Croatian acapella singing: klapa https://www.youtube.com/watch?v=sciwtWcfdH4
Writing using the adjacent possible.
Corpus building as an art [~37:00]
Forgetting what one trained their model on and then seeing the unexpected come out of it. This is similar to Luhmann's use of the zettelkasten as a serendipitous writing partner.
How might we use information theory to do this more easily?
What does a person or machine's "hand" look like in the long term with these tools?
Can we use corpus linguistics in reverse for this?
What sources would you use to train your model?
- Andrej Karpathy. 2015. "The Unreasonable Effectiveness of Recurrent Neural Networks"
- Samuel R. Bowman, Luke Vilnis, Oriol Vinyals, et al. "Generating sentences from a continuous space." 2015. arXiv: 1511.06349
- Stanislau Semeniuta, Aliaksei Severyn, and Erhardt Barth. 2017. "A Hybrid Convolutional Variational Autoencoder for Text generation." arXiv:1702.02390
- Soroush Mehri, et al. 2017. "SampleRNN: An Unconditional End-to-End Neural Audio Generation Model." arXiv:1612.07837 applies neural networks to sound and sound production
- neural networks
- tools for thought
- corpus linguistics
- Webster's dictionary
- throat singing
- Draft #4
- Robin Sloan
- Eyeo Festival
- John McPhee
- Milman Parry
- Andrej Karpathy
- le mot juste
- adjacent possible
- artificial intelligence
Jean Paul invented a similar system and called it Witz. Like Tesauro, Jean Paul considered that the matter was to cede a prearranged ge-ography of places where everything had its own seat but was also compelled to remain in its own seat without possible deviation. The dismantlement of this architecture was required to change the rhetorical invention--that is, the retrieval of what is already known but has been forgotten--into an invention in the modern, scientific sense of the term.73 Also similar to Tesauro, accord-ing to Jean Paul, such an invention or discovery could occur only through the jumbled recording of notes taken from readings (or, from personal reflections) and retrievable by means of a subject index. By searching and recombining, the compiler would have put into practice the chance principle on which the whole knowledge storage mechanism was based; he would have likely discov-ered similarities and connections between remote items that he would have otherwise overlooked.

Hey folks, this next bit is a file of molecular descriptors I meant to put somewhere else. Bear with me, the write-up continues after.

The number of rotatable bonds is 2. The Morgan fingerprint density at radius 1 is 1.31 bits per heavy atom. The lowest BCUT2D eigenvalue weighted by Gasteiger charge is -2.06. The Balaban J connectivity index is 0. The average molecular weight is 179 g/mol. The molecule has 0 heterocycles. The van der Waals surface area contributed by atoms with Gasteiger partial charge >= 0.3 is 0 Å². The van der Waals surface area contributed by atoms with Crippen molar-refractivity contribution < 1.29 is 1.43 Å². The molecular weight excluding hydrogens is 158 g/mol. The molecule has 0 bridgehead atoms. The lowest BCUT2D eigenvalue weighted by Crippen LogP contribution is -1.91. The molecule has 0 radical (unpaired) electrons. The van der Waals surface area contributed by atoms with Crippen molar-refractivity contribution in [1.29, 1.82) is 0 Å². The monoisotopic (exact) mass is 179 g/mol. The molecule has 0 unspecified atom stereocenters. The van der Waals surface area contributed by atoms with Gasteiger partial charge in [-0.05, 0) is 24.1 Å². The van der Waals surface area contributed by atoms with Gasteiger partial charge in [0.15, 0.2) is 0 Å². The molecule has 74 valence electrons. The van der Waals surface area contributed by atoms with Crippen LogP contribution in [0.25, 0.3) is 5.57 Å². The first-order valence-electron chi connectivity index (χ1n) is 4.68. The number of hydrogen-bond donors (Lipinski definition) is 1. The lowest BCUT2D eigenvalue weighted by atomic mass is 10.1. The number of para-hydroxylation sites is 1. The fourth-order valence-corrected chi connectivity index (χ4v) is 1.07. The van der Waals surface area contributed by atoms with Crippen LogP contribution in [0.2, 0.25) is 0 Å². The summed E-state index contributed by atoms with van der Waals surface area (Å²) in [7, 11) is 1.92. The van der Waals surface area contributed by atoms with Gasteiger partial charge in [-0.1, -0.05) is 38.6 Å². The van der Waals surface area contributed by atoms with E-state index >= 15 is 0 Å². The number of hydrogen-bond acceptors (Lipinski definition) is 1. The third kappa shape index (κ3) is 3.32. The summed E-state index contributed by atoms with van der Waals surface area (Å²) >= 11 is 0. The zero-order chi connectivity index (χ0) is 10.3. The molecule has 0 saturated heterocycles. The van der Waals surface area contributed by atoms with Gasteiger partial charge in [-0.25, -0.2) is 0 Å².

73 Cf. Götz Müller, Jean Pauls Exzerpte (Würzburg, 1988), 321–22
I'm not quite sure I understand what the mechanism of this is specifically. Revisit it later. Sounds like it's using the set up the system not only to discover the adjacent possible but the remote improbable.
- Dec 2021
I pulled out my keyboard
Really appreciate how you get the idea that rewilding is often about creating some new niche, a new ecology for an existing idea to live in combined with the willing suspension of disbelief that what you are doing is even adjacently possible.
Hobbes and Rousseau told their contemporaries things that werestartling, profound and opened new doors of the imagination. Nowtheir ideas are just tired common sense. There’s nothing in them thatjustifies the continued simplification of human affairs. If socialscientists today continue to reduce past generations to simplistic,two-dimensional caricatures, it is not so much to show us anythingoriginal, but just because they feel that’s what social scientists areexpected to do so as to appear ‘scientific’. The actual result is toimpoverish history – and as a consequence, to impoverish our senseof possibility.
The simplification required to make models and study systems can be a useful tool, but one constantly needs to go back to the actual system to make sure that future predictions and work actually fit the real world system.
Too often social theorists make assumptions which aren't supported in real life and this can be a painfully dangerous practice, especially when those assumptions are built upon in ways that put those theories out on a proverbial creaking limb.
This idea is related to the bias that Charles Mathewes points out about how we treat writers as still living or as if they never lived. see: https://hypothes.is/a/VTU2lFvZEeyiJ2tN76i4sA
- adjacent possible
- Charles Mathewes
- historical context
- modeling behavior
- scientific method
- social theory
Every serious (academic) historical work includes a conversation with other scholarship, and this has largely carried over into popular historical writing.
Any serious historical or other academic work should include a conversation with the body of other scholarship with which argues for or against.
Comparing and contrasting one idea with another is crucial for any sort of advancement.
- Oct 2021
- Jun 2020
Liu, Andrew, and Mason A. Porter. ‘Spatial Strength Centrality and the Effect of Spatial Embeddings on Network Architecture’. Physical Review E 101, no. 6 (9 June 2020): 062305. https://doi.org/10.1103/PhysRevE.101.062305.
- synthetic network
- geographical fitness
- spatial strength centrality
- longer edges
- smaller probabilities
- spatial embeddings
- latent space
- Aug 2018
Are there, in other words, any fundamental "contradictions" in human life that cannot be resolved in the context of modern liberalism, that would be resolvable by an alternative political-economic structure?
Churchill famously said "...democracy is the worst form of Government except for all those other forms that have been tried from time to time..."
Even within this quote it is implicit that there are many others. In some sense he's admitting that we might possibly be at a local maximum but we've just not explored the spaces beyond the adjacent possible.
- May 2018
The man who knows that nothing in demand is out of production soon expects that nothing produced can be out of demand.
This keeps rolling around in my head, one marble in a Chinese Checkers tin. And I am not asking what does this mean, but rather what could this mean?